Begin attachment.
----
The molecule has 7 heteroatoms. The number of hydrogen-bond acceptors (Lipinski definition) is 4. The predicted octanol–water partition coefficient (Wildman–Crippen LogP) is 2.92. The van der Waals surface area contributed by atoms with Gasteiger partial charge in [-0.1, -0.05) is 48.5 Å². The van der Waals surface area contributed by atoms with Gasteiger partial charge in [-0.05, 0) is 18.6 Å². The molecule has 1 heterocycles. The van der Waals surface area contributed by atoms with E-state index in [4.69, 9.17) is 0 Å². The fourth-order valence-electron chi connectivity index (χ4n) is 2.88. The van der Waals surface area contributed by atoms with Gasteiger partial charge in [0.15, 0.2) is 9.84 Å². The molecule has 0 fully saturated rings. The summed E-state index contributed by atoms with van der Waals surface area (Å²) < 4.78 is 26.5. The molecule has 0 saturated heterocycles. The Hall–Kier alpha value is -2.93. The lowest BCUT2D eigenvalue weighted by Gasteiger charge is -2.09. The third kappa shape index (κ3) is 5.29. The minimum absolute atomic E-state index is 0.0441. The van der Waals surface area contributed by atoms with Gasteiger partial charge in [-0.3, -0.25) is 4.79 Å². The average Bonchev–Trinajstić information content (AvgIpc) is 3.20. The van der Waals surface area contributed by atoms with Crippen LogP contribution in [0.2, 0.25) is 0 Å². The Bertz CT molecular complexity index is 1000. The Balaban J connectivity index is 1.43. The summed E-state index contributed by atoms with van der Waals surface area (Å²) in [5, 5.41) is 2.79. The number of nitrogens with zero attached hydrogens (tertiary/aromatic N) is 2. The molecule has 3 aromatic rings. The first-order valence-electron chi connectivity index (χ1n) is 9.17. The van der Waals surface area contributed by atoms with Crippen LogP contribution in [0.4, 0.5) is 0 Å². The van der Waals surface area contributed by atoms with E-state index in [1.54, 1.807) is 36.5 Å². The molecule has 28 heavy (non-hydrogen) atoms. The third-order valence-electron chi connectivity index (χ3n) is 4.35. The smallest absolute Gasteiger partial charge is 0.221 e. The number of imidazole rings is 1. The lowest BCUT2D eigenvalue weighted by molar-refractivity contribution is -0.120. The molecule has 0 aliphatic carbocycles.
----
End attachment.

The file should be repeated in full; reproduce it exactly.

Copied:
The molecule has 7 heteroatoms. The number of hydrogen-bond acceptors (Lipinski definition) is 4. The predicted octanol–water partition coefficient (Wildman–Crippen LogP) is 2.92. The van der Waals surface area contributed by atoms with Gasteiger partial charge in [-0.1, -0.05) is 48.5 Å². The van der Waals surface area contributed by atoms with Gasteiger partial charge in [-0.05, 0) is 18.6 Å². The molecule has 1 heterocycles. The van der Waals surface area contributed by atoms with E-state index in [4.69, 9.17) is 0 Å². The fourth-order valence-electron chi connectivity index (χ4n) is 2.88. The van der Waals surface area contributed by atoms with Gasteiger partial charge in [0.15, 0.2) is 9.84 Å². The molecule has 0 fully saturated rings. The summed E-state index contributed by atoms with van der Waals surface area (Å²) < 4.78 is 26.5. The molecule has 0 saturated heterocycles. The Hall–Kier alpha value is -2.93. The lowest BCUT2D eigenvalue weighted by Gasteiger charge is -2.09. The third kappa shape index (κ3) is 5.29. The minimum absolute atomic E-state index is 0.0441. The van der Waals surface area contributed by atoms with Gasteiger partial charge in [-0.3, -0.25) is 4.79 Å². The average Bonchev–Trinajstić information content (AvgIpc) is 3.20. The van der Waals surface area contributed by atoms with Crippen LogP contribution in [0.2, 0.25) is 0 Å². The Bertz CT molecular complexity index is 1000. The Balaban J connectivity index is 1.43. The summed E-state index contributed by atoms with van der Waals surface area (Å²) in [5, 5.41) is 2.79. The number of nitrogens with zero attached hydrogens (tertiary/aromatic N) is 2. The molecule has 3 aromatic rings. The first-order valence-electron chi connectivity index (χ1n) is 9.17. The van der Waals surface area contributed by atoms with Crippen LogP contribution in [0.4, 0.5) is 0 Å². The van der Waals surface area contributed by atoms with E-state index in [1.54, 1.807) is 36.5 Å². The molecule has 28 heavy (non-hydrogen) atoms. The third-order valence-electron chi connectivity index (χ3n) is 4.35. The smallest absolute Gasteiger partial charge is 0.221 e. The number of imidazole rings is 1. The lowest BCUT2D eigenvalue weighted by molar-refractivity contribution is -0.120. The molecule has 0 aliphatic carbocycles.